Honestly, how do you review a massively multiplayer online game? I mean, this a game designed to be played for eons, offering up a very different experience in the early game to that of the later levels.

Also, your MMO experience very much depends on how your play the game. Do you play with your real-life friends? Do you play with your guild? Do you play solo?

I tend to play MMOs that same way I always have, pretty casually. I join groups when the opportunity arises or when necessary, but generally I’m a lone wolf or at best a sword for hire. Probably not the best way to play MMOs, but there you go. But it is the way most new players will first experience these sorts of games, so I probably serve well for me to review Final Fantasy XIV: A Realm Reborn on the PlayStation 4 this way.

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Square Enix’s Final Fantasy XIV is the long-running role playing game franchise’s second foray into the MMO realm. But things didn’t start well for the game when first launched on the PC way back in September 2010. It was a cataclysmic disaster- it was broken and fans were angry.

Rather than try to patch the game back together the publisher instead started afresh. Late last year the game was relaunched as Final Fantasy XIV: A Realm Reborn, with a new graphics engine and sweeping changes to the game mechanics.

In-game this change is referred to as The Calamity, an apocalyptic event that saw the original version of the game switch off and, a year later, the new version switch on.
At the relaunch the game was made available on PC and the PS3, with players on both platforms co-habiting the same servers. Xbox 360 owners missed out due to Microsoft’s rather protectionist attitude to cross-platform gameplay (something that they are going to have to deal with eventually).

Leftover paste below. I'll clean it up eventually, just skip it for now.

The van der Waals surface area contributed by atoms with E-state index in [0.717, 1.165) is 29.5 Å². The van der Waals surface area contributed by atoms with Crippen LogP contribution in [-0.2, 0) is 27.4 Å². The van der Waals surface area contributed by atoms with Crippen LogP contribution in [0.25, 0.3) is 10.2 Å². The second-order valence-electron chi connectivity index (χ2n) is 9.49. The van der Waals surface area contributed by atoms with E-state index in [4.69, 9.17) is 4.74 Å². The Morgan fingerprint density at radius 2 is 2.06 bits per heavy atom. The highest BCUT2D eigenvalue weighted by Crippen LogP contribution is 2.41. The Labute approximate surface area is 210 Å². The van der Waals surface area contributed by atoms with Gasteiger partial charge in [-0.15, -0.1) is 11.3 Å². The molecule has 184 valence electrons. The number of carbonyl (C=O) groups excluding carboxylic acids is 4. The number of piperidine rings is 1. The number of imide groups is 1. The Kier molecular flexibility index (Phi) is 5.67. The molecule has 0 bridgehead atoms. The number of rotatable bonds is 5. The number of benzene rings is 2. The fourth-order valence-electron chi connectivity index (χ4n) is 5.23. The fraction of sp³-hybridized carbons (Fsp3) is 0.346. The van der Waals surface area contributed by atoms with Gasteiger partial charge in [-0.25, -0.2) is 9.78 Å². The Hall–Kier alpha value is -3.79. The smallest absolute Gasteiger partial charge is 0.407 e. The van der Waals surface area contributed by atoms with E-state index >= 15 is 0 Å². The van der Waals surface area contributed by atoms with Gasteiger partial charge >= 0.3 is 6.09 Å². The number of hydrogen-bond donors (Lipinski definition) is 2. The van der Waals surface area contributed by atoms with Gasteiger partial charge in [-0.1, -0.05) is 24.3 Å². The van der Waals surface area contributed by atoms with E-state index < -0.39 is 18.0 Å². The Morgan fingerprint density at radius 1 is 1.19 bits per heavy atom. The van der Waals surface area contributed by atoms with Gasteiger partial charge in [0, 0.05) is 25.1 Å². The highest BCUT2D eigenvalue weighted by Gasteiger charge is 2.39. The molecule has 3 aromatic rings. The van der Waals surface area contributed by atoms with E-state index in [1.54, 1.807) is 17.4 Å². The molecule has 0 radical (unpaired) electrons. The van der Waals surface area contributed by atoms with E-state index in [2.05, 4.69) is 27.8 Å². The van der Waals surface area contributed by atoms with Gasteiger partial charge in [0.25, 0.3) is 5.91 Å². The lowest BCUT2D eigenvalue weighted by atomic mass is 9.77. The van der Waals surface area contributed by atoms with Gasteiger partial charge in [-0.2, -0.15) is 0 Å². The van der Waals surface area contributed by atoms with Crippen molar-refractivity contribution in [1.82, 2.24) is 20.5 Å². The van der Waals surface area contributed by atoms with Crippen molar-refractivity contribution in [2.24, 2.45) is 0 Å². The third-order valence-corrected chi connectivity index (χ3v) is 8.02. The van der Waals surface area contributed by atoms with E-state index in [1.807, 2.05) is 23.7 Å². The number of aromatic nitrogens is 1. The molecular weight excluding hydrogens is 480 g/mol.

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Now, PS4 owners also have the opportunity to enter the wondrous world of Eorzea, playing alongside their PC and PS3 brethern.

No matter what platform that you play FFXIV on, first you are going to need a Square Enix account. On the PlayStation 4 this account will need to be linked with your PlayStation Network I.D.

Compared to Sony’s easy-to-use accounts system the Square Enix account website is a bit of a dog’s breakfast, but you’ll get there in the end.

With your Square Enix FFXIV account linked to your PlayStation account, it’s a bit annoying that you have to log into the game every time you start it. Also – considering that it’s the serial number included with the physical PS4 retail release that allows you to play – having to insert the disc in the machine each time you play it is another annoyance. There is a workaround- uninstalling the game and downloading it from the PSN Store – but it’s not good, really.

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Once you have logged on and selected your server (check that your friends are playing on the same server as you) the first thing you need to do is to create a new character. As you’d imagine there’s a meaty character creation process to go through before you can set a foot into the world.

There a number of races a character types to choose from. Being Final Fantasy you can create an avatar that is as heroic or cutesy as you like.

There are five races to choose from; each one with its own strengths, weaknesses and starting location. Whilst unique to Final Fantasy, they still follow familiar MMO conventions.

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First up are the pointy-eared Elezen, with their high-elven looks. Then there’s the human Hyur. The short, childlike Lalafell are an interesting character type. The Miqo’te are very similar to the Elezen with the addition of a tail. And finally there’s the huge, muscular Roegadyn (whom seem to be found on my server anyway, running around in nothing but their underpants).

The game’s class system is based around four disciplines: Disciples of War and Magic are combat focused, whilst Disciples of Hand and Land focus on crafting and gathering.